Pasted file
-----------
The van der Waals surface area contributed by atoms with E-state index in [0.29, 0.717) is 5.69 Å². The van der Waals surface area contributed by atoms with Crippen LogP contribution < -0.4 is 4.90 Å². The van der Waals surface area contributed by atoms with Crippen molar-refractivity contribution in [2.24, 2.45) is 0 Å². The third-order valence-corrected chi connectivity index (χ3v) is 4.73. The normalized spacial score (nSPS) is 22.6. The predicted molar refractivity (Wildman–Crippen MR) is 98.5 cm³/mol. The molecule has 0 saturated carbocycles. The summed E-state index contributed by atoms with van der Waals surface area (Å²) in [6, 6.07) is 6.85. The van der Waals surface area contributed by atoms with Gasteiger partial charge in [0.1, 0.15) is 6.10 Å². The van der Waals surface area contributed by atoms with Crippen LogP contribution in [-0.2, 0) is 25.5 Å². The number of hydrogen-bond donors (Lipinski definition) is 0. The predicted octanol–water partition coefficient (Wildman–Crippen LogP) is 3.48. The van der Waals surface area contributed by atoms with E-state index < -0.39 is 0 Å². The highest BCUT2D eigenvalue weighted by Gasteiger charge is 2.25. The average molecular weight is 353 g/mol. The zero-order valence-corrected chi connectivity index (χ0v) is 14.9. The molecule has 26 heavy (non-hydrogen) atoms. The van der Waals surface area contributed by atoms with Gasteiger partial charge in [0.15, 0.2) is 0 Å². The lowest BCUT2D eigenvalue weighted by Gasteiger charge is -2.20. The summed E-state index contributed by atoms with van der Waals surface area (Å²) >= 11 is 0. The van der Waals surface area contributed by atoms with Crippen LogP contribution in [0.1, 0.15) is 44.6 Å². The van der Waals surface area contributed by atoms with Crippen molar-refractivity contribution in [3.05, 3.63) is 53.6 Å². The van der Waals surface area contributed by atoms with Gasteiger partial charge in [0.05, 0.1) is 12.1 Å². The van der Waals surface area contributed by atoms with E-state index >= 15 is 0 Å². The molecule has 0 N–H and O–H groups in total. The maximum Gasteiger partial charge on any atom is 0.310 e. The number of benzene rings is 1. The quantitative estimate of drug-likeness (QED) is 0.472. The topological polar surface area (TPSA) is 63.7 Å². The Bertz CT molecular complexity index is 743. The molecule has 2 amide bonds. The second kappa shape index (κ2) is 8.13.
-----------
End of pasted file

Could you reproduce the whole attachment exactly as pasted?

The van der Waals surface area contributed by atoms with E-state index in [0.29, 0.717) is 5.69 Å². The van der Waals surface area contributed by atoms with Crippen LogP contribution < -0.4 is 4.90 Å². The van der Waals surface area contributed by atoms with Crippen molar-refractivity contribution in [2.24, 2.45) is 0 Å². The third-order valence-corrected chi connectivity index (χ3v) is 4.73. The normalized spacial score (nSPS) is 22.6. The predicted molar refractivity (Wildman–Crippen MR) is 98.5 cm³/mol. The molecule has 0 saturated carbocycles. The summed E-state index contributed by atoms with van der Waals surface area (Å²) in [6, 6.07) is 6.85. The van der Waals surface area contributed by atoms with Gasteiger partial charge in [0.1, 0.15) is 6.10 Å². The van der Waals surface area contributed by atoms with Crippen LogP contribution in [-0.2, 0) is 25.5 Å². The number of hydrogen-bond donors (Lipinski definition) is 0. The predicted octanol–water partition coefficient (Wildman–Crippen LogP) is 3.48. The van der Waals surface area contributed by atoms with E-state index < -0.39 is 0 Å². The highest BCUT2D eigenvalue weighted by Gasteiger charge is 2.25. The average molecular weight is 353 g/mol. The zero-order valence-corrected chi connectivity index (χ0v) is 14.9. The molecule has 26 heavy (non-hydrogen) atoms. The van der Waals surface area contributed by atoms with Gasteiger partial charge in [0.15, 0.2) is 0 Å². The lowest BCUT2D eigenvalue weighted by Gasteiger charge is -2.20. The summed E-state index contributed by atoms with van der Waals surface area (Å²) >= 11 is 0. The van der Waals surface area contributed by atoms with Crippen LogP contribution in [0.1, 0.15) is 44.6 Å². The van der Waals surface area contributed by atoms with Crippen molar-refractivity contribution in [3.05, 3.63) is 53.6 Å². The van der Waals surface area contributed by atoms with Gasteiger partial charge in [0.05, 0.1) is 12.1 Å². The van der Waals surface area contributed by atoms with E-state index >= 15 is 0 Å². The molecule has 0 N–H and O–H groups in total. The maximum Gasteiger partial charge on any atom is 0.310 e. The number of benzene rings is 1. The quantitative estimate of drug-likeness (QED) is 0.472. The topological polar surface area (TPSA) is 63.7 Å². The Bertz CT molecular complexity index is 743. The molecule has 2 amide bonds. The second kappa shape index (κ2) is 8.13.